A person can change his or her name for a number of reasons, including marriage, divorce, and naturalization. Once a new name has been adopted, both the Social Security Administration and and one's own employer should be notified of the name change. Failure to notify the employer may result in problems with the recording of the individual's earnings.
Social Security Administration
To report a name change to the Social Security Administration, an individual must obtain the original marriage license, divorce decree, certificate of naturalization showing a new name, or a court order showing the name change. The individual must also fill out an application for a new Social Security card. He or she must submit these documents along with identification showing the former name, such as a driver's license or passport, to the Social Security Administration, who will then issue a new card with the same number but the new name within 10 days.
An employee with a name change needs to inform his or her employer so that wage information can be correctly sent to the Internal Revenue Service and the Social Security Administration. Most employers do not require proof of the name change such as a marriage, divorce or court document. They will require that the employee fill out a new W-4 form documenting the name change for their employee files. If the employer does not receive the name change information, it will continue to send earning reports to the Social Security Administration under the employee's old name.
An employer submits payroll information to the Internal Revenue Service and Social Security Administration each pay period using employee names. If an employee's name does not match up between the employer and the Social Security Administration's records, then wages may not be correctly attributed to the worker. The SSA will question the discrepancy and call or send out letters to the employer for clarification. This could also lead to a discrepancy in what the employee is entitled to receive in Social Security benefits later in life.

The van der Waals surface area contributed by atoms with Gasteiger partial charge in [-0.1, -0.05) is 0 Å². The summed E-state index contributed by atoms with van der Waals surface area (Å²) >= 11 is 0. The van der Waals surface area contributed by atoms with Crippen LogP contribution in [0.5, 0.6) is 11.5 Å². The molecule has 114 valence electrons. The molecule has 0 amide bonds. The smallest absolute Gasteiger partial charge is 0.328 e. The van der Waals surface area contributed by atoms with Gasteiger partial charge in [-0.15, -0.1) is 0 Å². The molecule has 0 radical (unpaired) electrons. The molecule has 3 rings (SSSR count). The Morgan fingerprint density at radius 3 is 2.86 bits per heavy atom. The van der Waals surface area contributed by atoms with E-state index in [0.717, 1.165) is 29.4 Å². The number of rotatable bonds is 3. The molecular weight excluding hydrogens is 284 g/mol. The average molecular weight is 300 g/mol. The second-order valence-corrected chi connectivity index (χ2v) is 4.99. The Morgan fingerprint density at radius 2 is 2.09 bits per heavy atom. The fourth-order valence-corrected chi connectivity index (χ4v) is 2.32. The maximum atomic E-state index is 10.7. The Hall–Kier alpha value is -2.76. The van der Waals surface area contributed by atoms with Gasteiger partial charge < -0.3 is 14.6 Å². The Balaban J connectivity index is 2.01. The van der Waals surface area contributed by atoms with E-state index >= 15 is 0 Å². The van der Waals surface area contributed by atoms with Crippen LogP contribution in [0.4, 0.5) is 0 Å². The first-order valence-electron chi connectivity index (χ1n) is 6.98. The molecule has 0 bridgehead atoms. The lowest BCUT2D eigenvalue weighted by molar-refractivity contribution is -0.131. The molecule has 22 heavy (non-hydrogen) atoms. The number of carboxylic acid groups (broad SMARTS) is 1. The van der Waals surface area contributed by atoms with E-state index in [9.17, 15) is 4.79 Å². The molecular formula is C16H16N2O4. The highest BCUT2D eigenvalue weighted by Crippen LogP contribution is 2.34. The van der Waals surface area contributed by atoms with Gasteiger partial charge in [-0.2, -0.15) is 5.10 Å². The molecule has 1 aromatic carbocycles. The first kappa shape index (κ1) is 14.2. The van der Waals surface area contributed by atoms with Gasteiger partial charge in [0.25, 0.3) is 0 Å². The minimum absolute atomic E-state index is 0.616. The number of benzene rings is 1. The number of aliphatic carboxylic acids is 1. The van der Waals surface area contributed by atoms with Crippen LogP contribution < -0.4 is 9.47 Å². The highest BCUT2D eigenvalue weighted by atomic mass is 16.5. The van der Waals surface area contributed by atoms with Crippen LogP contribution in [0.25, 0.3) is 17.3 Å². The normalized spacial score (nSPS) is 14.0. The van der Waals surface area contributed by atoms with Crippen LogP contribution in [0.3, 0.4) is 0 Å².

If a person does not notify one's employer of his or her name change, an issue may also arise with the submission of year-end tax returns to the Internal Revenue Service. If the employer and Social Security Administration have different earnings recorded in their systems for an individual, then these numbers will not match up with the employee's year-end tax return. This will cause the agencies to send letters or call the employee questioning the validity of his or her tax return. This can hold up any refunds owed to the employee until the earnings can be reconciled.